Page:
- “Just like Eddie”1 or as far as a boy can go: Vedder, Barthes, and Handke Dismember Mama
1. can’t find a better man2
A feminist hitchhiker/hijacker on/of the rock and roll culture bandwagon, I grab the wheel and direct a critical detour from the wild and wooly trail mapped out by Greil Marcus in Lipstick Traces. I track his assumption that rock culture — the stars of whom have replaced both heroes and cinema icons — provides a useful, crucial set of metaphors for thinking about contemporary high-culture, and extend the route with my conviction that both high culture writers and theorists are canonized within and beyond academe in ways that mimic the vagaries of rock and roll “fame.”3 Marcus notes in his earlier work, Mystery Train, that rock music is not so much an object of interpretation as an interpretive enabler for our own particular situation — a hermeneutic which “acts upon” the listener/viewer and which produces different meanings at different moments (Street on Marcus, 157). So, I will use one man to get another; I leave Marcus I and turn on Eddie Vedder, lead singer of Pearl Jam, whom I turn into an apparatus rather than a mere object (although he is this also) in order to shed light upon the work of Roland Barthes and Peter Handke. It is also apropos; Barthes repeatedly expressed his admiration for such underground masculine icons as professional wrestlers (one wonders what he would have made of grunge), while Handke has frequently cited rock lyrics in his most seemingly neo-classical works, as in the pastoral poem Beyond the Villages (Über die Dörfer), which is prefaced by a quote from Creedence Clearwater Revival.
I would like Barthes and Handke to meet (and jam) on Eddie Vedder’s stage for several reasons. First, I bewail their relegation to the esoteric heights of high literary endeavor; they have become so “important” that no one knows who they are, as opposed to Vedder who is so unimportant that everyone knows about him. Like the critically acclaimed art films that no one sees and that can’t be found on video, and the avant-garde art exhibitions which no one goes to, Barthes and Handke are writers that no one reads, because their work can’t be located at Super Crown or at B. Dalton. No one, meaning, regular people; no one meaning everyone who isn’t an intellectual. Second, I distrust the fact that they have consistently been written about in such complete accordance with the stereotypes about French and German language and culture which have functioned for at least 200 years (i.e. since the Enlightenment). Third, I suspect that Eddie Vedder is indeed “important,” in spite of himself. Fourth, in my fem-fan capacity, I want to introduce questions of gender, sexuality, desire, and pleasure/pain to the mix of rock and roll, cultural studies, postmodern writing and see how they play, for play they must. Will their (my) presence wreck the party which is postmodernism/ity? Maybe, or maybe their presence make any party more interesting, as Leslie Gore once tearfully implied. Joni Mitchell, Simone de Beauvoir, Bjork, Desree, and Avital Ronell second that emotion — that it is necessary for girls to deconstruct boys who deconstruct.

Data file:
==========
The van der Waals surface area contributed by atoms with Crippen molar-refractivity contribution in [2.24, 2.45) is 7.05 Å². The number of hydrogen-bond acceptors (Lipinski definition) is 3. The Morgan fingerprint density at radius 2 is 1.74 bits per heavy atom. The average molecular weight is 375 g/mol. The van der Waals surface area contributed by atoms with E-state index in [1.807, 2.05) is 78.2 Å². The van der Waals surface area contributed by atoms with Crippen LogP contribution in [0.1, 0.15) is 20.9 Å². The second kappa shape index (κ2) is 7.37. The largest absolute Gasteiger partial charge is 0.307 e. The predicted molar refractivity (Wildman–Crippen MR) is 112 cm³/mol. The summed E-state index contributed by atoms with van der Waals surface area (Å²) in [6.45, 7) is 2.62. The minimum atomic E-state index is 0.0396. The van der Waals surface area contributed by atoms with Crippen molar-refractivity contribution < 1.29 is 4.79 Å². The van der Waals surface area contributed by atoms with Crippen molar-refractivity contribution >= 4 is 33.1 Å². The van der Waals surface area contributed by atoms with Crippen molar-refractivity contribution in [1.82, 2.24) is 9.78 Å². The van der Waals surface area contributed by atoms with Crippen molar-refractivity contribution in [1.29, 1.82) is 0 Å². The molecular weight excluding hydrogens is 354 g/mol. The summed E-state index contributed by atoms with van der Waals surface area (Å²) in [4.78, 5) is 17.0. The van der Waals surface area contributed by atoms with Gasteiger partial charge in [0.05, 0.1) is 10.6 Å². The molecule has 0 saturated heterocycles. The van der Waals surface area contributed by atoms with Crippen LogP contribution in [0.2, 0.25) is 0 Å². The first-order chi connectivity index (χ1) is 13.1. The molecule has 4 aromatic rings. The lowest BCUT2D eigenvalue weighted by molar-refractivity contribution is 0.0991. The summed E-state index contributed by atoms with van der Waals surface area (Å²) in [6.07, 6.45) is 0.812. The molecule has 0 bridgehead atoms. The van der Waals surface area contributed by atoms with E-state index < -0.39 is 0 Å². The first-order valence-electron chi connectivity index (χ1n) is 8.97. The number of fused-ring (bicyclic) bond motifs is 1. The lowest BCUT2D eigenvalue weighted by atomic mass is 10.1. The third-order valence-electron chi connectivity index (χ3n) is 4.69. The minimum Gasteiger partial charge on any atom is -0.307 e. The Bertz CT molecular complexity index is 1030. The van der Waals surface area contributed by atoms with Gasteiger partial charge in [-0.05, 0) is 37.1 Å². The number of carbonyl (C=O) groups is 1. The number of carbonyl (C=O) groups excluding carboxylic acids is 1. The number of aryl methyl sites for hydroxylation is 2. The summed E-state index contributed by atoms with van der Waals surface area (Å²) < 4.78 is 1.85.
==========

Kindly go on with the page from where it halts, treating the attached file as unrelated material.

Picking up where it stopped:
Clear nationalist biases are at work in the general understanding of Barthes and Handke, and these transparently “obvious,” genetic differences between the French and the German — between a wry ironic pederasty and an ascetic, parzival-like heterosexuality — are tempting, for they look very neat; Barthes and Handke become, according to such orientations, mere inverted mirrors of each other, and on the surface (if only there) this binary holds. The French one moved from semiotic criticism to a writing which increasingly proclaimed itself to be personal, eccentric, and unscientific — a creative writing which made the essay into a kind of internal theater, a critical strip-tease which resembled the disreputable joints Barthes frequented on the night he was killed. Not surprisingly, the written words about Barthes mimic the perception of him; they spill over the pages in a testimonial to bliss, they break the rules, they invoke photography...